I had always been an entrepreneurial person. I wanted to practise marketing and marketing communications but I knew I will be an entrepreneur ultimately. My parents felt I shouldn’t go into entrepreneurship early being too restless. They told me to go into a well-structured organisation and serve to learn the way things work. With that, I will be able to succeed better with entrepreneurship. I ignored them and started my stuff there in Port Harcourt. After a few years of working, I got my fingers burnt. I lost aplenty but I caught the bug which hasn’t left me. From then, I started working for my employers as if I was working for myself; as if I was an entrepreneur. Even when I came to Lagos and I had to restart at the basement, I was the same. So each time I have wanted to move, colleagues wonder why, saying they thought I was having fun at the job. Take the move from SO&U to Cadbury for instance. I didn’t apply for it. They head-hunted me because they wanted a self-starter to add to the marketing team to succeed another self-starter, who needed to move onto some other role in the company. So when I got into Cadbury, from advertising and marketing services to brand management and later to public affairs, it was the same. Locally or internationally, it did not matter. God used intrapreneurship to lift me up.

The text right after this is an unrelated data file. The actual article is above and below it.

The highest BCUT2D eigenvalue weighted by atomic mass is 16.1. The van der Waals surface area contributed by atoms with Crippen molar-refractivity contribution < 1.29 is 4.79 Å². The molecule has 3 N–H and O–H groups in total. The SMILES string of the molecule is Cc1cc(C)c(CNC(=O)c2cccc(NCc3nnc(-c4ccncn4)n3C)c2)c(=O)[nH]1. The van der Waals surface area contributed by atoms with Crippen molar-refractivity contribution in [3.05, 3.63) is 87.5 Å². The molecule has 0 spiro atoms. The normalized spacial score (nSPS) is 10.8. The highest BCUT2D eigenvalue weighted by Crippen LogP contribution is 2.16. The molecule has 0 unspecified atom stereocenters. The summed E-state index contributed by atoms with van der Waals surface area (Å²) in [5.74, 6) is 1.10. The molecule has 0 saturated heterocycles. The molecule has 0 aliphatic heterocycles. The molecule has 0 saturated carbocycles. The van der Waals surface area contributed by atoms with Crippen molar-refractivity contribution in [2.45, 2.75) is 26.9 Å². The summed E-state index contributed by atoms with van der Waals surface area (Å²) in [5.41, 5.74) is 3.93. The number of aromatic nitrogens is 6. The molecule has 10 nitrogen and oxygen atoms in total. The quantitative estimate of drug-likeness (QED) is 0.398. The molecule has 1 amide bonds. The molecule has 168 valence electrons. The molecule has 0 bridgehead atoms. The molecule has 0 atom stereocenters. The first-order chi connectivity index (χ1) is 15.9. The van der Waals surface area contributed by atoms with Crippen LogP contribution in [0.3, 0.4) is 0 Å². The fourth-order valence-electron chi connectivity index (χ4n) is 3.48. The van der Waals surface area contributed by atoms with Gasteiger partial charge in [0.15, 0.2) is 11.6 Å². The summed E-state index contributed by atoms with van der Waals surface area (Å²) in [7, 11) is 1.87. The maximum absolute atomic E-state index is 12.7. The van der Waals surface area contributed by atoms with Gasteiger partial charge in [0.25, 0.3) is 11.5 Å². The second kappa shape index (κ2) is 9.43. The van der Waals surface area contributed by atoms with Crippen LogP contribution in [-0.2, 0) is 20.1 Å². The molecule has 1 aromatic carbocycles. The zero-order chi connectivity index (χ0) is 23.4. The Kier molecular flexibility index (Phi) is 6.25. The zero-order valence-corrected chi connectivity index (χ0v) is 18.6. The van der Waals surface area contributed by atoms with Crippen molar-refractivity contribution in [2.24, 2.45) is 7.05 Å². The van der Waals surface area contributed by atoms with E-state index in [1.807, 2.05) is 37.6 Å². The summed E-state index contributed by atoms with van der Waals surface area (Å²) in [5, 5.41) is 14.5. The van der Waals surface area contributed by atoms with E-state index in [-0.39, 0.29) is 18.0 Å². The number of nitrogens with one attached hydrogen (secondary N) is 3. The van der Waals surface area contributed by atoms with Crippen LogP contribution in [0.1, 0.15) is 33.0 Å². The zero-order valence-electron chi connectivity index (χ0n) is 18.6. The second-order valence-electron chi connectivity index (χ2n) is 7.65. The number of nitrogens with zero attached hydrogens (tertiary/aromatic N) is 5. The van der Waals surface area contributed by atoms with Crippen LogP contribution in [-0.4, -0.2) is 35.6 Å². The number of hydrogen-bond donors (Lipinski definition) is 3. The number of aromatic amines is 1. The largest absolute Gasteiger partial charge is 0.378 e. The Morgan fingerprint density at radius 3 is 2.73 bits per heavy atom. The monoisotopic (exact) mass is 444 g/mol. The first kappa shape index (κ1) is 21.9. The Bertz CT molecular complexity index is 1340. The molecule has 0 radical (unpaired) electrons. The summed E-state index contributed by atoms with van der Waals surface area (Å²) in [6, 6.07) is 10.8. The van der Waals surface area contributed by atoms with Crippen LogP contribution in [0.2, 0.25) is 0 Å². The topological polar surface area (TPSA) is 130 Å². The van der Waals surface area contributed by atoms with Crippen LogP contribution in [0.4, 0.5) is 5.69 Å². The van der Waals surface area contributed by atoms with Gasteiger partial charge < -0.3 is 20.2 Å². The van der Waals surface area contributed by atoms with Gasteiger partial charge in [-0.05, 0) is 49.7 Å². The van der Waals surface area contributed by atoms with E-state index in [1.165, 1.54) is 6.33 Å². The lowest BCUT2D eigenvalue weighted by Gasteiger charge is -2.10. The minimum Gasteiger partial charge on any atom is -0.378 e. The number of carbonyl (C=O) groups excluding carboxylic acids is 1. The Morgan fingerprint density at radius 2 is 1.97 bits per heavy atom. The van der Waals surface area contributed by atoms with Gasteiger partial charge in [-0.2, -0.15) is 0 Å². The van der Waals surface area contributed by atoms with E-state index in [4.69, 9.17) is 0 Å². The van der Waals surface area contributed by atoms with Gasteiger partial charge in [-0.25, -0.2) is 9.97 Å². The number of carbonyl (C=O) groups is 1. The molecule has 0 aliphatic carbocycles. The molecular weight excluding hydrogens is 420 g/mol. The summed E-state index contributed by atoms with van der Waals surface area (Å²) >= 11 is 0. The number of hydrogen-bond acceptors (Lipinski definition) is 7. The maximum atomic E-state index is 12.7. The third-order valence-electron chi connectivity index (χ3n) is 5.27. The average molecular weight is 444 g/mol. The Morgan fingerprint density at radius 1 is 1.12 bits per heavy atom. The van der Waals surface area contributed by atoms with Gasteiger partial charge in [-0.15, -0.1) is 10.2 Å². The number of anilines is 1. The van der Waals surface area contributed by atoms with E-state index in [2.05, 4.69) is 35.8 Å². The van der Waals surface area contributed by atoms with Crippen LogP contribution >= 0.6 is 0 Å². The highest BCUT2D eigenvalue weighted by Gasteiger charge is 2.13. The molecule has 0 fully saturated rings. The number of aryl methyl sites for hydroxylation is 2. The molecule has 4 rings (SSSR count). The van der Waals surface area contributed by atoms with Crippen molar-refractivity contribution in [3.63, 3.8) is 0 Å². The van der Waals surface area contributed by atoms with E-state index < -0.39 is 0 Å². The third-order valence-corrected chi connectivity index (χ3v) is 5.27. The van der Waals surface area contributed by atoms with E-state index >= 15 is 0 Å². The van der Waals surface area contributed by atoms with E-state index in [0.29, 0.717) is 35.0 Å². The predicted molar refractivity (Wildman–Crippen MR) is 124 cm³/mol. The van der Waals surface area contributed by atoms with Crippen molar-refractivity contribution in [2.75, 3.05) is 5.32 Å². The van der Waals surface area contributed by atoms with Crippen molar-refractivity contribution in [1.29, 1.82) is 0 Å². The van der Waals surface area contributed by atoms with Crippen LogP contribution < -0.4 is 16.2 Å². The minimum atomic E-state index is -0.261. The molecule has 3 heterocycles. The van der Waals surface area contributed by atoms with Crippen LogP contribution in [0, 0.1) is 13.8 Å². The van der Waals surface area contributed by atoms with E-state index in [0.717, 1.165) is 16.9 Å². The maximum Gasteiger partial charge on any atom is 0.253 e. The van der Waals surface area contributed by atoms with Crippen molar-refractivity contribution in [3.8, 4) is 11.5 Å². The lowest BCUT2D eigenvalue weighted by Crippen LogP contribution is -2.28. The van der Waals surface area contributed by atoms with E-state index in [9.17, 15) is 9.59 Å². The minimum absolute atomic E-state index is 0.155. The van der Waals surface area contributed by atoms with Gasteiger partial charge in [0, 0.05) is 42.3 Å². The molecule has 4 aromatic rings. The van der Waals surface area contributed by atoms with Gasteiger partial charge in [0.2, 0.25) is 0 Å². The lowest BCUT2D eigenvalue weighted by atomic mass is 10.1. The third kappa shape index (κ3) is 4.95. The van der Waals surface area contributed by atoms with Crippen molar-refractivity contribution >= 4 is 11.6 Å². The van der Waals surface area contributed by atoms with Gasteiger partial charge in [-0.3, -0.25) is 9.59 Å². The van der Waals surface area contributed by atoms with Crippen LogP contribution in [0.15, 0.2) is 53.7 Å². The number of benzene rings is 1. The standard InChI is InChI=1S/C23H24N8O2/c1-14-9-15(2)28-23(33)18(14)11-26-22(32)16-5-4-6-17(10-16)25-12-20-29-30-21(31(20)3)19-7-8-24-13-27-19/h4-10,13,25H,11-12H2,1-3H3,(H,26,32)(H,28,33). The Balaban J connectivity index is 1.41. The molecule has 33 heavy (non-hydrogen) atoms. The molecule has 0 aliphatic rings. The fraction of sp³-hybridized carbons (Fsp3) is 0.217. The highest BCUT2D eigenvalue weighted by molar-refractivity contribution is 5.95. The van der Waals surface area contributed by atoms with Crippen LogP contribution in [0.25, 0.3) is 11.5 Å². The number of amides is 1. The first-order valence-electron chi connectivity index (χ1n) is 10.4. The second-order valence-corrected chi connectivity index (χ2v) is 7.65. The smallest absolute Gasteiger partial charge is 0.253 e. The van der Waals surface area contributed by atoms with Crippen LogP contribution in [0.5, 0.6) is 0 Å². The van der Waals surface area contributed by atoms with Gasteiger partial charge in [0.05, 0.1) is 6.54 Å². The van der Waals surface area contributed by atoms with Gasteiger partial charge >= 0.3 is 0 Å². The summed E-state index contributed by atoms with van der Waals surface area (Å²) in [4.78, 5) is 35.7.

What position were you holding when you left Cadbury Plc?
I left as Corporate Affairs Manager for West Africa. I was in Cadbury for nearly 14 years and I really enjoyed my time there. From advertising, brand management, public affairs in Nigeria and leading corporate affairs for the West African sub-region; it was a super opportunity for personal training, which also tested my skills and so on.
Were you sure of where you were heading when you left Cadbury?
I was leaving Cadbury to kick-start entrepreneurship when the Nigerian Breweries opportunity came. I had achieved a key promise to myself and the company. I decided it was time to go out and do what I wanted. However, Nigerian Breweries head-hunted me during the notice period with an offer and a challenge that I couldn’t refuse. I just put everything in the freezer for five years.